Newspaper Page Text
WATERBURY EVENING DEMOCRAT, THURSDAY, DECEMBER" 26, 1895.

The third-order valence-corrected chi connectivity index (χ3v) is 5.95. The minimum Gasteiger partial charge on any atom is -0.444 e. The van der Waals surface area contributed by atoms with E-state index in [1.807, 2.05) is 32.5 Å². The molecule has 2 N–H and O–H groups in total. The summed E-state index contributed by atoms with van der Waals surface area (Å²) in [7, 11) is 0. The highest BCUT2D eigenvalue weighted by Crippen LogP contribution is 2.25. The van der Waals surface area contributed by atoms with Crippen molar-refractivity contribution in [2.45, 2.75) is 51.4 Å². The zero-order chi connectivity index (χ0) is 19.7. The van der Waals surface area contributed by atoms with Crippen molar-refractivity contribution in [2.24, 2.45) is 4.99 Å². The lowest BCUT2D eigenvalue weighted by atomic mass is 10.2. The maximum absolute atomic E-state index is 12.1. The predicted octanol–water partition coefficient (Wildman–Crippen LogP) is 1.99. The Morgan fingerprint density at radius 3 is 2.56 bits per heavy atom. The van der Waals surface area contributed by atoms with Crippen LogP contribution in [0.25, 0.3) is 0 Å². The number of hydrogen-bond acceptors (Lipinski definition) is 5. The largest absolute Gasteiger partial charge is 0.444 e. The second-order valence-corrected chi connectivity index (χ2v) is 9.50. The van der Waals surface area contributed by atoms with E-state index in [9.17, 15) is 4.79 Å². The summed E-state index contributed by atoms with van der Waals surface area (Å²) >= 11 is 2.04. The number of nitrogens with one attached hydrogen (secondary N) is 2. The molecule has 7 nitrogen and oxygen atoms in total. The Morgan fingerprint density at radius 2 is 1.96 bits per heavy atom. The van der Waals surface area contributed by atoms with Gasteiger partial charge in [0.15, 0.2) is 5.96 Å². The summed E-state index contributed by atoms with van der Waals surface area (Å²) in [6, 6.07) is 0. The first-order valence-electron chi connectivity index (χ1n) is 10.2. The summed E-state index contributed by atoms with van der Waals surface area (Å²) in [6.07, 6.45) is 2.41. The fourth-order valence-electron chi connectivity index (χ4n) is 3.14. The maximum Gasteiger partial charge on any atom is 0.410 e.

NAUGATUGK GOLUMN. JJuslness ricldn Up in the Koroujjli Police Court. Two Polanders, Frank and John Kur were arrested yesterday for tijjhtinjj. They each forfeited a bond of $10. lMchard Xeary, the younger, assaulted Patrolman Grant at 11 o'clock last night and was arrested. John Adams, a rub ber worker, refused to assist the officer and he, also, was arrested. The men settled their cases this morning, out of court, for. 23. There were two drunks in the borough court yesterday. The judge concluded as it was Christmas that he would let both go, but a Polander, Waberly Bul ker, insisted on using profane language, 160 lie was lined $3 and costs. On Tuesday Judge Bissell fined Michael Kenny $100 and costs for selling liquor last Sunday ; William Iladclitle, $1 and costs for "being in the place. There was some tall swearing done in the case, and the report was circulated yesterday that two men would be arrest ed for perjury. Kenny and lladclifio each took an appeal. 3Iiss Soule's kindergarten school is closed for the holiday vacation. It will reopen January 0. The pupils of this as well as of last year enjoyed a Christ mas tree. The presents and decorations lor the tree were the work of the child ren. The family of William Ward had a reunion on Christmas. Besides Mr and Mrs Ward there were : Walter Hatch, wife and two boys ; Charles Briggs, wife and sou; Clarence Igbell. wife and son. The three gentle men married daughters of Mr Ward. The Kenned' family also had a gather ing at the home of Mrs Kenned-, the mother of family. Quite a number of the Warner family dined with A. I). Warner. Louis C. Warner also enter tained a portion of the family. The Steele ' family was fully represented at the homestead. At I. Ik Tolles, Straits ville, twenty-two of the family dined to gether, and still there Ave re some ab sentees. Mr and Mrs Harry Hotchkiss lad with them their son-in-law, with his family; Mrs George Andrew, her daugh ter a lid husband, Alvin Scott of Boston. Judge llungerford and family dined with S. S. Scott and wife at the home stead. The Lloyd family, Scott street, had a family reunion. A Christmas tree at Germauia hall made many children happy for the time. Our Swedish friends will enjoy their tree to-night. George Delevan, who has been cash ier and' bookkeeper for the E. IT. Car riugton companj for some time, retires in a few days to locate in western New York. L. S. Moulthrope majr fill the place. Doctors Tuttle and Johnson, with their entire families, dined at Ansonia yester day as the guests of Dr Johnson's mother. Chief Fuller has placed in the fire department building a Kiehardson & Boynton laundry heater, that heats a coil in the battery rooms, also supplies all the hot water needed for the bath room, po matter how many choose to use it. He also had a different arrange ment made by the Electric light compa ny so that it is not necessary to light ilia whole lower part of the house to see in his battery room. It is a good deal of improvement. He hopes sometime to see the board of fire commissions build a foundation under the house, after mov hi it back twelve feet and raising it two feet, so as to admit of having heaters in the basement. Attornej George Kennedy, located at Buffalo, is spending the holidays here with relative?. V. Vernalen, who had a confectionery in the Conran building, has sold the same, and given up possession. To-night we have "Mulligan's Mishaps1-' at the opera house. The play was at Derby last night and was said to bo very good. The Salem Social club have had so much encouragement in the sale of tickets for thoir social dance to be given at the opera house on New Year's eve, that they have mdde extensive, prepara tions to entertain all who attend. They have also elected the followiug officers for the ensuing year : President, Joseph Jackson; recording secretary, Michael Penrose; financial secretary and treasur er, Fred Erlte. All who attend their dance may expect to be agreeably enter tained. There was a very pleasant time at the Mission chapel, Union City, last night. if T T J junior riarvev l. .uenniston was in charge and made ' it pleasant for all There was a line tree with lots - of stuff that Santa Claus had brought iu. To night we nave the chuuieirs tree at Mission chapel, Milville; also at the Parish house, for the Congregational Sun day school. Supper will be served at both places at G p. m. Sergius Stepniak, who lectured in the Parish house course a few years since, was killed br an engine at a railroad crossing at Chiswiek, near Loudon, England, on. Monday- morning of this week. And now they say that the bear that Murphy saw at Thomas s was a coon. Mr and Mrs Donkerslev gave a birth day party for their daughter Fannie on luesday evening. There were four masses at St Francis, church yesterday morning. Father Fan mng was assisted by Father Blanc of Hartford. We hearn that Father Dono van, lately ordained a priest, has been appointed to assist Father Fanning unti an appointment of a permanent pastor is made. , The select leap year party gotten up by the misses, young ladies, bachelor girls, newly married ladies, matured ladies and dames of high degree of this borough, will take place at the Gem opera house on Wednesday evening,Jan- uary 1. It is expected to be the finest affair in the matter of music,decorations menu ana uress oi anvtning ever given here. It will be managed entirely by the ladies, with the exception ot a hal dozen patrons," and woe - be unto the gentleman who violates any of their rules of propriety. The Traction company have reaped, as well as the stores at Waterbury, a rich harvest from our citizens during the past m -l . am weeic, anu to tneir credit we will say we have heard no complaints, but what they have given good service and tried to accommodate all their patrons. Our merchants have made no complaints thi season of trade going out of town, for all have done a good business in the hoi idayline. It took sixteen stitches to sew up a triangular scalp wound on the head of a boy namedjlliley, who worked for Baker Geary. While runnuig across the yard the other night, he stumbled and fell, his head striking the hub of a wheel. It was a bad cut. Large numbers went out of town yes terday. Attorney Sweeney visited his his wife's relatives iu Waterbury. :Mrs Mary Martin and family went - to IIol yoke. One dozen or more rubber work ers went to Colchester ;Mr and Mrs W. E. Gerrish, to Bridgeport; Miss Lillian and 3Iaggie Burke, to their home in Pittslield; Miss Katie and and Eliza Bar rett to Tort Jefferson; Dr Murphy to Putnam ; Miss Birdie and Katie Daly to Brooklyn, X. Y. Two carloads returned home well pleased from the matinee at Jacques about 5 :30 p. uu, and mauy more in the evening. It was a very quiet day. here. Mr and Mrs Ira B?nnett of Philadel phia have been guests for a few da'S of F. W. Tolles on Fay-view avenue. THE COLISEUM. Home's Tast Ellipse and the Many Chang Ids Sroods It Has Been. It seems strango that not until the middle of last century did it occur to any of tho successors of Peter to rescue from the desecration of indifference a spot eatnrafed, ono may say ..without hyperbole, with the blood of the mar tyrs. Everybody knows that earthquake, fire and inundation competed with each other for its destruction. Quis card's troopers stalled themselves there, and the Frangipani transformed it into a fortress. When less turbulent times supervened, it becamo by tacit consent tho common quarry of the more power ful Roman houses. When for a time friendly enough with each other, they held tilt and tourney within it, and then mystery plays restored for a time its theatrical character. Sistus V had a scheme for turning it into a woolen manufactory, and another princo of peace thought it would serve capitally as a powder magazine. ' Meanwhile it remained a 'convenient market place for the sale of vegetables. But in 1750 an earnest Ligurian monk, Leonardo da Porto Maurizio, came to Rome, craved audience cf Benedict XIV, and obtain ing papal sanction for the new form of devotion known as the Via Crucis, in duced the sovereign pontiff to consecrate the Coliseum to celebrate mass thero and to erect a large wooden cross in the very center of the pagan arena. - Ever since the stations of the cross, commemorating tho journey to Calvary, havo cncirclsd tho vast ellipse, and the newcomers whose rising voices disturbed my reyerie Jre wandering hither behind a tall, barefooted, bareheaded Francis can friar, to i$aako tho dolorous pilgrim age. All the fine ladies of Rome are there and, heedless of "delicato flounce and furbelow, they kneel on the nrf swept ground at every halt made by the rosary girdled monk and bow their heads in audiblo lamentation. Then, when the long, sad service is completed, he rebukes thorn for their transgressions- and invites them to a holier life. That much I can make out from where I sit, n sympathetic contemplation cf the scene, though no small part ot nis ex hortation reaches me, but in fitful vowel sounds, musical, but somewhat vaguo in meaning. Before they havo come to a closo a blare of trumpets tells mo that a body of French zouaves is coming along the Via San Gregorio, between tho Pala tine and Caelian hills, on their way back to barracks from the exercising ground that lies beyond tho tomb of Caius Cestus and Shelley's burial place. The insolenco of alien drum, Vexing the bright bluo air, To smito a people's anguish dumb Or speed a rash despair, That once had wrung That prophet tonguo -. . To challenge force and cheer tho slave, Rolls unrebuked around his grave. Fortnightly Review. REAGHES THE HUB. The Little Conqueror Comes to TSoston, People are llecominjj Enthusiastic. (From the Boston Globe.) "When the welfare of the public is at stake our citizens are interested. The little conqueror has come and conquered. lioston has proven no exception to the rule; everything is swept before the on ward march. Enthuastic people are talk ing about their experience. Many a reader of this knows where the Photo graphic Studio of Mrs C. II. Foster is at 2S Hanover street, and no doubt a num ber know Mr Foster personally, a Bos- tonian ioroo years, and a man whose statement should satisfy the skeptic. This is how he speaks of his case : To our representative he said: "About 15 years ago I was a very sick man with Diabetes. This is what the doctors called it. They told me I would not live for many years, and advised salt water air at the sea shore as the only thing that could be done for me. This appeared to help me, but for the last 10 years I have suffered excessively from most distress ing pains across my kidneys, which were constantly there, until I began to take uoan s jvianey jnis, ana tney nave re lieved my suffering to the extent I hardly expected would ever be my lot. I had backache so bad at times it required al most superhuman energy to keep up There was a dull, heavy, ihscribablesen sacion in mv neau. jny. appetite was irregular, utterly failing me at times. My work taxed me and made the back ache worse. Then I read about Doan's Kidney Pills. I was suffering greatly at the time, and decided to try them. I got a box at Knight's Pharmacy, 97 Court St., and commenced taking them. After the first few daj-s I knew they were do ing . me good, and as I continued the backache '"disappeared and rapidly im proved. The backache left me, and I no longer experienced former suffering. Mv head is clear, and I feel brighter. The urine used to contain a heavy sediment. Doan's Kidney Pills have restored it to a normal condition. I feel to-day a hun dred per cent better than in years. I re gard my case as being really wonderful, and if mv recommendation of Doan's Kidney Pills will induce other sufferers from kidney disorders to try them ; gladly authorize you to use it." Doan's Kidney Pills are for sale by al aeaiers. x'nee, ou cents per oox, or sent by mail on receipt of price, Foster- Milburn Co., Jiunalo, Is. x., i'or the United States- sole n.geui A TARIFF FOR REVENUE Popular Short Term Loarfs and Low Rate Bonds. THE WAYS. AND MEANS MEASURES. Leader IMnjjley'a Committee Presents Bills lathe House For Relief of the Treasury. The Fall Text of the Two Important Measures. Washington, Doc. 26. The house ways and means committee devoted several hours of Christmas to. a final considera tion of tho two revenue bills which were presented to the bouse to-day. Tho bills were formally adopted as committee meas ures, motions to lay thom on tho table be ing overruled by party votes. Each bill was road by sections, and motions were mada by the Democrats to strike out each section, whieh, of course, failed to carry. It was voted to give today to tho consider ation of the tariff bill, with a vote on each end of the diY7's debate upon It. The Democrats endeavored to seouro three days' debate; to Rain a postponement of two or three days in which to study the probable effects of the measures, if enact ed, also to havo tho bond bill debated bo fora the tariff bill, but the Republicans adhered to thoir original arrangmeents. The committemen present were: Ding ley of Maino, Dolliver of Iewa, Payne of New York, Tawney of Minnesota, Hop kins of Illinois, Dalzell of Pennsylvania, Russell of Connecticut, Johnson of North Dakota, Steele of Indiana, Evans of Ken tucky, Republicans; Crisp of Georgia, MoMillan of Tennessee, Wheeler of Ala bama, Tarsney of Missouri, Turner of Georgia, Democrats.1 Chairman Dingley stated to the commit .tee that the bills were not framed as a Re publican measure, but as one calculated to save the credit of tha government, which, according to tho president's mes sage and to personal communications made by Secretary Carlisle to members, was endangered. The condition of the treasury, from their representations, de manded immediate action, and tho Repub- icans bad prepared emergency bills on ines which seemed most expedient. The' Revenue Kill. The following is tho full text of th$ revenue bin : 4A bill to temporarily increase revenue to meet the expenses of government and provide against a deficiency. "Be it enacted by tho senate and house, eta, that from and after the passage of this act, and until Aug. 1, 1898, there shall be levied, collected and paid on all mported wools of classes 1 and 2, as de fined in the act hereinafter cited, approved Oct. 1, 1890, and subject to all conditions and limitations thereof, and on all hair of tho camel, goat, alpaca and other like an- mals, except as hereinafter provided, and on all noils, shoddy, garnetted waste, top waste, slubbing waste, roving waste, yarn waste, and all other wastes composed wholly or In part cf wool, and on woolen rags, mungo and flocks, a duty equivalent to 60 per centum of tho duty imposed on each of such articles by an act entitled An Act to Reduce the Revenue and Equalize Duties on Imports and For Oth er Purposes,' approved Oct. 1, 1S90, and subject to all the conditions and limita tions of said act; and on all wools and Russian camel's hair of class 3, as de fined inlaid act, approved Oct. 1, 1S90, and subject to all tho conditions and limita tions thereof, thero shall be levied, collect ed and paid the several duties provided by such act, approved Oct 1, 1890, and para graph 279 of schedule K, and also para graph 685 in the free- list of an act enti tled 'An Act to Reduco Taxation, t Pro vide Revenue For tho Government, and For Other Purposes,' which becamo a law Aug. 27, 1894, aro hereby suspended un til Aug. 1, 1808. "Sec. 3. That from and after the pas- sago of this act and until Aug. 1, 1898, there shall be levied, collected and paid on all impacted articles, made in whole or in part of wool, worsted or other mate rial described in section 1 of this act, ex cept as hereinafter provided, CO por cent um of tho specific pound or square yard duty imposed on each of such articles by an act, entitled 'An Act to Reduce the Revenue and Equalize Duties on Imports, and For Other Purposes,' approved Oct. 1, 1890, and subject to all the conditions and limitations thereof, In addition to the ad valorem duty now imposed on each of such articles by an act entitled 'An Act to Reduoe Taxation, to Provide Revenue For the Government, and For Other Pur poses,' which became a law Aug. 27J 1891; and on carpets, druggets, bookings, mats, rugs, screens, covers, hassocks, besides art squares and other portions of carpets or carpeting, made in whole or in part of wool, the specific square yard duty impos ed on each of such artioles by said act, approved Oct. 1, 1890, and subject to all the conditions and limitations thereof, in addition to tho ad valorem duty imposed on such articles by said act, which became a law Aug. 27, 1S94. The Duty on lumber. "See. 8. That from and after the pas sage or this act and until Aug. 1, 1898, there shall be levied, collected and paid on all imported lumber and other articles de signated in paragraphs 674 to 6S3, inclus ive, of an act entitled 'An Act to Reduce Taxation, to Provide Revenue For the Government, and for Other . Purposes, ' whioh became a law Aug. 27, 1S94, a.du ty equivalent to 60 per cent of the duty Imposed on each of such articles by an act entitled 'An Act to Reduce tho Revenue and Equalize Duties on Imports, and For Other Purposes,' approved Oct. 1, 1890, and subject to all the conditions and lim itations of said last named act; but pulp wood shall be classified as round unman ufactured timber exempt from duty; pro vided, that in case any foreign oountry shall lmposa an export duty upon pine, spruce, elm or other logs or upon stave bolts, shingle wood, palp wood or head ing, blooks exported to tha United States from suoh country, then the duty upon the lumber and other artioles mentioned In said paragraphs 674 to 683, inclusive, when imported from such country, shall bo the same as fixed by tho law in force prior to Oct. 1, 1890. "Sec. 4. That on and after tho passage of this act and until Aug. 1, 1898, thero shall be levied, collected and paid on . all the imported artioles mentioned in sohed ules A, B, C, D, F, G, II, I, J, L, M and, IN of an act entitled, 'An Act to Reduce Taxation, to Provide Revenue For the Gov ernment and For Other Purposes,' which became a law Aug. 27, 1894, a duty equiv alent to 15 per centum of the duty im posed on each of said articles by exigtlSg law in addition to the duty provided fcj said act of Aug. 27, 1S94, provided that the additional duties imposed by this soo fcion shall not in any case increase the rate a duty on any article beyond the rate im poccd thcrccn cy tie eaid . act c Oct. 2, 1020, bet :a svLch cscc'the the same as was Imposed by said act; and, provided further, that where the present rate of duty on any article ia hieher than T7ks fixed by said last named act the rate of duty thereon shall not be further in creased by this section, but shall remain as provided by existing law." The Financial BUI. The full text of the financial bill, which was also reported today, is as follows: "A bill to maintain and protect the coin redemption fund and to authorize tho Issue of certificates of indebtedness to meet temporary deficiencies of revenue. "Be it enacted, eta, that in addition to the authority given to tho secretary of the treasury by ho act approved Jan. 14, 1875, entitled, 'An Act to Provide For the Resumption of Specie Payments, ' he is au thorized from time to time, at his discre tion, to issue, sell and dispose of, at not ess than par, coin, coupon or registered bonds of the United States to an amount sufficisnt for tho object stated in this sec tion, bearing not to exceed 3 per centum ntoreat per annum, payable semiannual y and redeemable at the pleasuro of the United States in coin after five years. from iheir date with like qualities, privileges and exemptions provided in 6aid act for the bonds therein authorized. And the secretary of the treasury shall use the proceeds thereof for the redemption of the United States legal tender notes and for no other purpose. Whenever tho secretary of the treasury shall offer any of the bonds authorized for sale by this act or by the resumption act of 1875, he shall advertise the same and authorize subscriptions therefor to be made at the treasury depart ment and at the subtreasuries and desig nated depositories of the United States. "bee. 2. That to provide for any tem porary deficiency now existing, or which may hereafter occur,, the secretary of the treasury is hereby authorized,, at his dis cretion, to issue certificates of indebted ness of tho United States to an amount not exceeding $50,000,000, payable in three years after their date to the bearer in lawful money of the United States, of the denomination of $20 or multiples thereof, with annual coupons for interest at tho rate of 3 per centum por annum, and to sell and dispose of the same for not less than equal amount of lawful money of tho United States at the treasury de partment and at the subtreasuries and designated depositories of the United States and at such postoffices as he may select. And such certificates shall have the like qualities, privileges and exemp tions provided in such resumption act for the bonds therein authorized. And the proceeds thereof tehall bo used for the pur pose proscribed in this section and for no other." Another Bond Issue Likely. J. Picrpont Morgan's visit to Washing ton has resulted in an understanding with the administration that the next sale of bonds for the restoration of the gold re serve will be $100,000,000. There will be no contract to maintain, the reserve for any given period, but simply the exchange of so much gold for 4 per cent bonds, ro deemablo in 80 years, at a premium to net tho holder 3 per cent interest. Tho gold reserve is now well; below 66,000,000. It promises to suffer a fur ther reduction of serious magnitude in the immediate future. In making up for the loss of gold which the United States is sustaining the president has determined to increase the amount of gold in the treasury much beyond the limit of $100, 000,000. The greenbacks and treasury notes outstanding aggregate nearly $500, 000,000. Forty per cent of this amount, which i3 the traditional proportion among nations for redemption puproses, Is $200, 000,000. This is tho figure which tho ad ministration is aiming at to establish the credit of the government beyond question. Valuable monument Destroyed. Tarrytowx, N. Y., Deo. 26. J. Jen nings McComb. the multimillionaire of NewYork city, who resides at Dobb's Ferry, is constructing an $80,000 monu ment on his plot in Sleepy Hollow ceme tery. The work is being done by Angle- son & Co. of New York. The partly con structed monument was destroyed by a stone weighing eight tons falling on it. The stono had been hoisted and was about to bo lowered into position when the der rick gave way. Tho great stono came down with a crash upon the marble pil lar. Not a piece of the monument larger than four inches square remained. No one was Injured, though several men had narrow escapes. Tho loss to Mr. McComb is placed at $30,000. Talkative Army Officers Reprimanded. WAsmyGToy, Deo. 5J6. Uertam army officers who have appeared in recent inter views in tho newspapers in discussions of the possibilities of war and outlining their ideas of what should be done in such an event havo received personal letters from Secretary of War Lamont severely depre eating such talk. Expressions from such sources, he says, are not only given undue significance, but they are also injurious to the good reputation of the discipline of the army and harmful to the country in contributing to an unwarranted apprehen sion. Divorced at Oklahoma. OKLAHOMA CITY, O. T., Dec. 26. Wil liam J. Connor, son of a member of the British parliament, has secured a divorce hero from his wife, Emma Connor, on the grounds of incompatibility of temper and neglect of duty. Mrs. Connor prior to her marriage was loading lady of Sir John Astley's troop in England. Killed by Order of Health. Board. SusQUEnAVNA, Pa., Dec. 26. Forty nine valuable Jersey cattle on the stock farm of Hon. Alvin Dovereux, near De posit, N. Y., just across the state line, which were Infected with tuberculosis, were killed by order of the New York state board of health. A Probable Suicide. Rochester, Dec. 26. Max L. Gut mann, a retired jeweler and a well known resident of this city, was found dead in bed. Gutmann tried to shoot himself some few months ago, and at the time it was said that he was insano. Fatal Quarrel Over a Bill. Chicago, Deo. 26. During a quarrel in a butcher shop over the changing of a $5 bill William Dayton shot and fatally wounded Joseph Cohen and seriously wounded Matthew Cohen. Dayton was arrested. Field Club's House Burned. HackensAck, N. J., Deo. 26. The clubhouse of the Hasbrouck Heights Field club, which has among its members most of the prominent men of the county, was totally destroyed by fire. Loss, $6,000. . ; "I" Fell Over a Precipice. t Rochester, Dec. 26. The dead body of James Farrell, aged 37 years, was found at the bottom of a gas well, having fallen from a prccipio3 to tha river nats and rolled ir::o tho well, f . ,-..- Announcement liTRlORDH Griteful for the hearty support. PAT-. RONAGE and TRUST reposed in ns.and our mode of doing business cince our GRAND OPENING in Waterbuay. Oct 3d, we deem it our duty and pleasure tos re turn the compliment in a practical and substantial way, by showing tb6 good peo ple of Waterbury and surrounding coun try that we are fully alive to their inter ests, which we feel are identical with our own, and hoping thereby to still further increase public confidence in us, and our MODE OF DOING BUSINESS, we have decided to inaugurate a New Era ia the clothiDg trada here, viz : Special Winter Clothing Sale, Oreatlv advantageous and monev Ravin? t6 the buying public, and therefore, begin ning this week. Thursday, Dec 26, And continuing for 30 days, watwlll al low on all purchases of winter do thing for Men, Boys and Children, a cash dis count of IO Per O ent From our regular plainly marked prioes, This eale is certainly an r extraordinary one, when it is considered that we already retail Correctly-Tailored Clothing. (which is entirely new and of this season's production, and tip to date styles) at our wholesale prices, and that this;. additional ten per cent discount 'means'Iess -than re tailers pay for ordinary ready made clothing, and a clear saving to the pur chasers of STORM ULSTERS, OVER COATS or WINTER SUITS fpr MEN, BOYS and CHILDREN, of iZ percent. The same discount wj)l be allowed cn all heavy woolen Un,d$rwear, Sweaters, Gloves, Caps, Smoking Jackets, Bath Robes and Neckwear We keep all garments . purchased of us in prpper shape for one year without charge. ! ' Rochester Clothin; Company. New Oddfellows' Hall. Prof Bailey Teaches all the latest New York fanoy society dances and guarantees the Glide Waltz in six private lessons in nis School for Dancing Skirt, tambourine and exhibition dances for children a specialty. Children's ball room class every Saturday. Oat of town classes solicited. Open Daily. ' AT 70 BANK St Prayer Books -AND- Rosaries. Christmas Cards and Booklets. All the Christmas Publications. CAIX AND MAKE SELECTIONS EAELT. J. H. Devereaux & Co. 25 East Main St. ST" Bazaar Glove Fitting Patterns. Good News. Bring me your out of style Full Dress or other Suits or Overcoats, and I will make you a new one in the latest style at bottom prices and allow you a fair price for your Suit or Overcoat, in part payment. Suits to Order, Overcoats to Order, Pants to Order, $13.00 and up 18.00 and ap 6.00 and up imported and Domestic All Wool Goods ': To Select from. Ladies' Fine (18 Years' Experience.) :Dr Trotta, 174 S3 Main 3t. 23 N. B. I will oall at your iousa io taXe measures. .... Tailoring. The Best Christmas Present you can get is at tho H. Y. CM Il'f 'g Co, Where they have made a great reduction in prices of Jackets, Capes, Silk waists and Furs. ?4.00 Jackets at 2.48. 5.00 Jackets at 2:98. 7.00 Jackets at 3.98. 8.00 Jackets at 4.98. 10.00 Jackets at ($.99. 12.00 Jackets at 848. 15.00 Jackets' at 108. 18.00 Jackets at:ll.9S. CAPES. ?500 Capes at 2.99. L Weinstein, PSOPIETO, 110-112 South Main -St. CUT FLOWERS Fresh eveiyWorn'g At A. DALLAS', Always the - very best in tha 'Market. A, few Chinese Lily bulbs left yet. 82 Union and 25 East Slain Streets, Telephone H6. To Order. R. J. GANLEY. M'iC ,i, w ? 137 Grand Street "r The Place to get a meal, or first rate beardIf thf HUB, under new management.' Aminai and European plan. First f class c4fec6ii nected. V. H. Batchelder & Go Proprs- T. H. HAYES. Wholesale and Retail Dealer'. i-Foreign and Domestio Ales, "Wines," Liquors ana Cigars", 34 and aS East MainiSt. Goods delivered on telephone call to any part of the city. Telephone 70. BIG CUT IN PRICES FOR HOLIDAY TRADE. -AT THE- Hevv England Liquor Warehouse, COENEIi S. MAIN & UNION STS, Opposite Grand Street; Waterbury. Conn. Whiskeys. TEB GA.Ii. $2 50 to $6 00 1 50 to - 6 00 1 50 tO f 4 00 2 50 tO 6 00 PEB BOTTLE, $0 75 to $1 50 0 40 tO 100 0 40 to 0 83 0 75 tO 150 Irish and Scotch, lire. Bourbon, Very Old Whiskey. Brandies. 150 to 2 50 2 00 to 4 00 4 00 to 10 00 Domestic. California. 0 40 tO 075 o 50 to i oar 150tO3 0a 0 40toi0 6j otota'iW Cider Brandy. 2 00tOi4 00 Blackb'ry and Cherry 1 50 to 4 oo Gins. American Eye Malt. Holland. Imported. 150 to 2 59 3 00 tO 4 00 0 40 tO 0 5(1 0 60 to' isar Rums. Domestic. Jamaica. L'd'n Dock St. Croix. Punch. Bay Hum. 150 to 2 00 4 00 tO '.5 00 1 75 tor 00 2 00 tO 4 00 2 50 0 40 tO 0 7t,i 1 00 to M 2 J 0 40tOr10 0 50tO10Gh. ' 0 5flf Wi nes. rort Sherry. Rhine. Catawba. Ohio. Hungarian. Muscatel. Claret. Tokay. Angelica. California. Madeira. Orange. Good Caxtfoexia 100 to ioo to 100 to ioo to ioo to 4 00 400 4 00 2 50 2 50 35 to 10 35 tO 100 S5 to 1 00 35 to 0 70? DO IU 100) 35 tO 85 tO 35 to 35 tO 35 to 35 tO 35 to 103 0 7 0 7S 0 75 0 75 0 75 0 73 0 75 100 tO. 3 00 100 tO300 100 tO" 3 00 100 tO 3 00 100 tO 3 00 100 tO 3 00 1 00 tO 3 GO 35 tO Wines, 75o -Peb Gaxloji Gold Seal Champagne, 2 00 per quart; lot per pint. Guiness' Dublin Stout, 2 00 per dozen: 20j per. bottle. . , ., , ' . Bass & Co.'s Pale Ale, 2 00 per dozens 20a per bottle. Goods Delivered Free to all rart3 of the City An Entrance to room on Union street exclu sively for ladies. FRANK BROTHERS, Proprietor. - Foe The Next Tex Days The Big Demijohn Will give a bottle of wine to each purchasa of $3 or more. Whiskey, Gin. Bum. Brandy $1.60. $1.78, $2, $2.50. $3. $4. $5. rr gallon ; 40c. 60c. 60c, 75c. $1. $1.25 per Qt. California, Port. Sherry... Muscatel. Angelica. Claret $l. $1.25. tio. $3 per gallon; 25c. 30c, 35c. 40o 6O0 per qt Im ported Port Sherry. $2. $1.60, $3. $4 per gallon,; toe. 65c 75c. $1 per qt. Hew York Liquor Warehouse. 15-17 Grand Street, Opp So Main St, Orders by mail promptly attended to and, delivered to all parts of the city free of charge. Guines3' Dublin Stout and Bass Ale $2 per dozen. JF. LUNNY, 124SoMaiiiSt FineWinea. Brandies, Gins, Hums, Eta,' Frea Clara Chowder every Wednesday and Saturday nigSti. ' I jsr Hot Y5Ubl3 San? every day.